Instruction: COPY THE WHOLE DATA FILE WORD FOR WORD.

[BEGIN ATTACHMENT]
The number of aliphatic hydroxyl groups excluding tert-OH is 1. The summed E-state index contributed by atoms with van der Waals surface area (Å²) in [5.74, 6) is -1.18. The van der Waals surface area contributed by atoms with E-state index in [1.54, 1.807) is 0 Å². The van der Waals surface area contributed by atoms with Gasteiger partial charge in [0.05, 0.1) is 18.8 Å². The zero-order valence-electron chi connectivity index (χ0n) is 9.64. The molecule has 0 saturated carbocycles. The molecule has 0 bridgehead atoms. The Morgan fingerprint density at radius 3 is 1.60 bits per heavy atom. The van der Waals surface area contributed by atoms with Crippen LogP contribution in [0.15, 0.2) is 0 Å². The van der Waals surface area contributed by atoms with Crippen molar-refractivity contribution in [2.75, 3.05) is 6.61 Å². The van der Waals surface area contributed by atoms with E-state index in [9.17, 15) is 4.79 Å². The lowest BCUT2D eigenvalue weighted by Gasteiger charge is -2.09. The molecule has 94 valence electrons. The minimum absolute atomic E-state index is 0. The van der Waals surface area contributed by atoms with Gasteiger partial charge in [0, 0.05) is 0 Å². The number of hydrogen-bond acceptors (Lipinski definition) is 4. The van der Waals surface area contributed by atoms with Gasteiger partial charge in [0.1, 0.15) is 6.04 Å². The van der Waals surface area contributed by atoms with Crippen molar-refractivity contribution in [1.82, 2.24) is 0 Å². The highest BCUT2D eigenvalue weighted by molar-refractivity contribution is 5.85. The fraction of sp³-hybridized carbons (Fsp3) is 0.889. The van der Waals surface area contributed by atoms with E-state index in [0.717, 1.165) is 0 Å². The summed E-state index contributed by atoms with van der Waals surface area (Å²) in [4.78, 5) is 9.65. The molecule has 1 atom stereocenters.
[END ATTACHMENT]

The number of aliphatic hydroxyl groups excluding tert-OH is 1. The summed E-state index contributed by atoms with van der Waals surface area (Å²) in [5.74, 6) is -1.18. The van der Waals surface area contributed by atoms with E-state index in [1.54, 1.807) is 0 Å². The van der Waals surface area contributed by atoms with Gasteiger partial charge in [0.05, 0.1) is 18.8 Å². The zero-order valence-electron chi connectivity index (χ0n) is 9.64. The molecule has 0 saturated carbocycles. The molecule has 0 bridgehead atoms. The Morgan fingerprint density at radius 3 is 1.60 bits per heavy atom. The van der Waals surface area contributed by atoms with Crippen LogP contribution in [0.15, 0.2) is 0 Å². The van der Waals surface area contributed by atoms with Crippen molar-refractivity contribution in [2.75, 3.05) is 6.61 Å². The van der Waals surface area contributed by atoms with E-state index in [9.17, 15) is 4.79 Å². The lowest BCUT2D eigenvalue weighted by Gasteiger charge is -2.09. The molecule has 94 valence electrons. The minimum absolute atomic E-state index is 0. The van der Waals surface area contributed by atoms with Gasteiger partial charge in [0, 0.05) is 0 Å². The number of hydrogen-bond acceptors (Lipinski definition) is 4. The van der Waals surface area contributed by atoms with Gasteiger partial charge in [0.1, 0.15) is 6.04 Å². The van der Waals surface area contributed by atoms with Crippen molar-refractivity contribution in [1.82, 2.24) is 0 Å². The highest BCUT2D eigenvalue weighted by molar-refractivity contribution is 5.85. The fraction of sp³-hybridized carbons (Fsp3) is 0.889. The van der Waals surface area contributed by atoms with E-state index in [0.717, 1.165) is 0 Å². The summed E-state index contributed by atoms with van der Waals surface area (Å²) in [4.78, 5) is 9.65. The molecule has 1 atom stereocenters.